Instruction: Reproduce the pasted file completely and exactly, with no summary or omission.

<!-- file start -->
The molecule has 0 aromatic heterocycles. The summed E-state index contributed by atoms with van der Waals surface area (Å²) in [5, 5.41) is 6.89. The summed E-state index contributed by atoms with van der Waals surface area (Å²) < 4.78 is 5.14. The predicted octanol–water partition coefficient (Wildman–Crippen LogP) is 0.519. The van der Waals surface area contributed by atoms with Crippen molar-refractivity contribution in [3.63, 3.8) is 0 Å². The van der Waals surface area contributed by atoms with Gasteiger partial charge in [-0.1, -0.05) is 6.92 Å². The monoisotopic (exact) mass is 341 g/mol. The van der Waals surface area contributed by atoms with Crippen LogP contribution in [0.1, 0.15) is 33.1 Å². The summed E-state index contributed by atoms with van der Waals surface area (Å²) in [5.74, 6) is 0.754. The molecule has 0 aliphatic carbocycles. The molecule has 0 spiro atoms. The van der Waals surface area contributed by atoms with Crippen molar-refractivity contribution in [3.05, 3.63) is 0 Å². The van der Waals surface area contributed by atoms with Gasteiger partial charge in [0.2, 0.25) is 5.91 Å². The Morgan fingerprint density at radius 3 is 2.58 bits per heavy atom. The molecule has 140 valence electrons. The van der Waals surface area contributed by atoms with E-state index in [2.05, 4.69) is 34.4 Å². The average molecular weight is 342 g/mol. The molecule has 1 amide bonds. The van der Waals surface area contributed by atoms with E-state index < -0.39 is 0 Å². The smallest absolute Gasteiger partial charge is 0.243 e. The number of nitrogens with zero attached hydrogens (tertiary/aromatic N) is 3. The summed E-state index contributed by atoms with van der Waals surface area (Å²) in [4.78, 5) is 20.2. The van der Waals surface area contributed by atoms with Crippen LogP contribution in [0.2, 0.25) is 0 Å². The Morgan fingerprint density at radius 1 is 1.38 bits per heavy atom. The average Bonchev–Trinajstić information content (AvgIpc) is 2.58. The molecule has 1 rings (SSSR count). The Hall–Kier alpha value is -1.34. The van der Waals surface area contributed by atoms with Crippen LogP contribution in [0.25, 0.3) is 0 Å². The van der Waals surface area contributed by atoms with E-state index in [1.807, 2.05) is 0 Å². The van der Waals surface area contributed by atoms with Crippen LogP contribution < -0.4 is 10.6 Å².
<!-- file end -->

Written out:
The molecule has 0 aromatic heterocycles. The summed E-state index contributed by atoms with van der Waals surface area (Å²) in [5, 5.41) is 6.89. The summed E-state index contributed by atoms with van der Waals surface area (Å²) < 4.78 is 5.14. The predicted octanol–water partition coefficient (Wildman–Crippen LogP) is 0.519. The van der Waals surface area contributed by atoms with Crippen molar-refractivity contribution in [3.63, 3.8) is 0 Å². The van der Waals surface area contributed by atoms with Gasteiger partial charge in [-0.1, -0.05) is 6.92 Å². The monoisotopic (exact) mass is 341 g/mol. The van der Waals surface area contributed by atoms with Crippen LogP contribution in [0.1, 0.15) is 33.1 Å². The summed E-state index contributed by atoms with van der Waals surface area (Å²) in [5.74, 6) is 0.754. The molecule has 0 aliphatic carbocycles. The molecule has 0 spiro atoms. The van der Waals surface area contributed by atoms with Crippen molar-refractivity contribution in [3.05, 3.63) is 0 Å². The van der Waals surface area contributed by atoms with Gasteiger partial charge in [0.2, 0.25) is 5.91 Å². The Morgan fingerprint density at radius 3 is 2.58 bits per heavy atom. The molecule has 140 valence electrons. The van der Waals surface area contributed by atoms with E-state index in [2.05, 4.69) is 34.4 Å². The average molecular weight is 342 g/mol. The molecule has 1 amide bonds. The van der Waals surface area contributed by atoms with E-state index < -0.39 is 0 Å². The smallest absolute Gasteiger partial charge is 0.243 e. The number of nitrogens with zero attached hydrogens (tertiary/aromatic N) is 3. The summed E-state index contributed by atoms with van der Waals surface area (Å²) in [4.78, 5) is 20.2. The van der Waals surface area contributed by atoms with Crippen LogP contribution in [0.2, 0.25) is 0 Å². The Morgan fingerprint density at radius 1 is 1.38 bits per heavy atom. The average Bonchev–Trinajstić information content (AvgIpc) is 2.58. The molecule has 1 rings (SSSR count). The Hall–Kier alpha value is -1.34. The van der Waals surface area contributed by atoms with Crippen LogP contribution in [0.25, 0.3) is 0 Å². The van der Waals surface area contributed by atoms with E-state index in [1.807, 2.05) is 0 Å². The van der Waals surface area contributed by atoms with Crippen LogP contribution < -0.4 is 10.6 Å².